November 15, 2018
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El Faro sister ship North Star loses power, drifts for hours

A sister ship of the cargo ship El Faro, which sank Oct. 1 during Hurricane Joaquin with a crew that included five Maine Maritime Academy graduates, spent hours on Tuesday adrift off the coast of Canada after the ship’s engine failed to restart.

The North Star, owned by TOTE Maritime, lost power Tuesday morning as it sailed from Anchorage, Alaska, to Tacoma, Washington, Canada’s CBC reported.

The Canadian government’s department of Fisheries and Oceans said that after the ship lost propulsion off Haida Gwaii, a group of islands off the coast of British Columbia, the CCGS Gordon Reid headed out to aid the ship. However, the crew of the North Star was able to restart the engine after fixing an electrical problem.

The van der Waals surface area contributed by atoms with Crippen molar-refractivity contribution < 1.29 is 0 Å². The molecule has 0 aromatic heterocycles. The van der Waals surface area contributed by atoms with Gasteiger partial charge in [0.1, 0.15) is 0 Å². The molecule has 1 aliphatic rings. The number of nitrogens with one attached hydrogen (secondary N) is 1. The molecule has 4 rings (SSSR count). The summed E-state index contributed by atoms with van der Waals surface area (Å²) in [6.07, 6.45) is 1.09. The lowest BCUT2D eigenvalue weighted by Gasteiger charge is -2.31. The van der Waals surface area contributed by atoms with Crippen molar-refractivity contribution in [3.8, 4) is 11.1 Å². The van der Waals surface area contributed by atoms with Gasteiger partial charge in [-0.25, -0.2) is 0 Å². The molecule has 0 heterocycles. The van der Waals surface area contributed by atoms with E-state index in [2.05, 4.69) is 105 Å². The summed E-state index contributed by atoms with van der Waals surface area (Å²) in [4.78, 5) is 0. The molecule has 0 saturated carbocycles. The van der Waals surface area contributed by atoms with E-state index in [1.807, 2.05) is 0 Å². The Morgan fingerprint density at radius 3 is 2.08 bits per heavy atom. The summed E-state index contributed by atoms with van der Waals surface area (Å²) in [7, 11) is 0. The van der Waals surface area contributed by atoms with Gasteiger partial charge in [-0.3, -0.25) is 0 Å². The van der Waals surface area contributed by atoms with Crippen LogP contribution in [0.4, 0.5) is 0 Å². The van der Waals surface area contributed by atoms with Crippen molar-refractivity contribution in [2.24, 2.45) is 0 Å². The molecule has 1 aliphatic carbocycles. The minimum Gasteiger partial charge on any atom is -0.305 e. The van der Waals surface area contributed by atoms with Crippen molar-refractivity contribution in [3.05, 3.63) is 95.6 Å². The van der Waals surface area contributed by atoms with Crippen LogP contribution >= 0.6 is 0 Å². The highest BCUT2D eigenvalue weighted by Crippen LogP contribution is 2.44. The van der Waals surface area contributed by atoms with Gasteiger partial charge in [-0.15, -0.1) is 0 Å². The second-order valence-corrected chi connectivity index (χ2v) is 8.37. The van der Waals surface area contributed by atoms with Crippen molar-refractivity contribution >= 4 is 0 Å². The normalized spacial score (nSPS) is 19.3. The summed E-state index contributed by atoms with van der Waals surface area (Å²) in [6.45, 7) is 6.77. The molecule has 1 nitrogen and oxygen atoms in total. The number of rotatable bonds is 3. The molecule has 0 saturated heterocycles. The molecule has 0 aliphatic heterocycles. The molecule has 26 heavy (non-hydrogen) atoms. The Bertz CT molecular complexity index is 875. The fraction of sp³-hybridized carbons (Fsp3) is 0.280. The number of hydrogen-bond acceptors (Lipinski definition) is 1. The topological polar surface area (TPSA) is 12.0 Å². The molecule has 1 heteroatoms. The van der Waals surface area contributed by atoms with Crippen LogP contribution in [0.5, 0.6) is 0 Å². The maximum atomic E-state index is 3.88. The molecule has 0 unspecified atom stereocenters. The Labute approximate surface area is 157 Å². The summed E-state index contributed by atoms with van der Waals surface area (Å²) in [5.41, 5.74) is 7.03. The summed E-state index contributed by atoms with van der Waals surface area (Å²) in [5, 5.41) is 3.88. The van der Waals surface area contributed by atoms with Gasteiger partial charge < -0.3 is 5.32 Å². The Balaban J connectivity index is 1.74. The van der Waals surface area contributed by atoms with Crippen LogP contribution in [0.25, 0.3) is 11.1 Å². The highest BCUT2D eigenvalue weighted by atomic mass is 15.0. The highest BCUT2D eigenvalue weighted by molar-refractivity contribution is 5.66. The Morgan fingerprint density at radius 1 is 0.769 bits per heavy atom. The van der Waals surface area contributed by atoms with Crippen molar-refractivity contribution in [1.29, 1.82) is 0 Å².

TOTE Maritime also owned El Faro, the cargo ship that sank off Crooked Island in the Bahamas after losing propulsion as it sailed from Jacksonville, Florida, to Puerto Rico.

Among 33 crew members lost aboard El Faro were five with Maine connections: 53-year-old Capt. Michael Davidson of Windham, a 1988 graduate of Maine Maritime; Michael Holland, 25, of Wilton, a 2012 graduate of Maine Maritime; Danielle Randolph, 34, also of Rockland and a 2004 graduate of Maine Maritime; and Dylan Meklin, 23, a 2010 graduate of Rockland District High School and a 2015 graduate of Maine Maritime. Another crew member, Mitchell Kuflik of Brooklyn, New York, graduated from Maine Maritime in 2011.

El Faro was due to be retrofitted this fall and then assume the company’s West Coast routes, a TOTE Maritime spokesman said in October. According to the company’s website, the North Star is due to be converted to natural gas beginning this fall.


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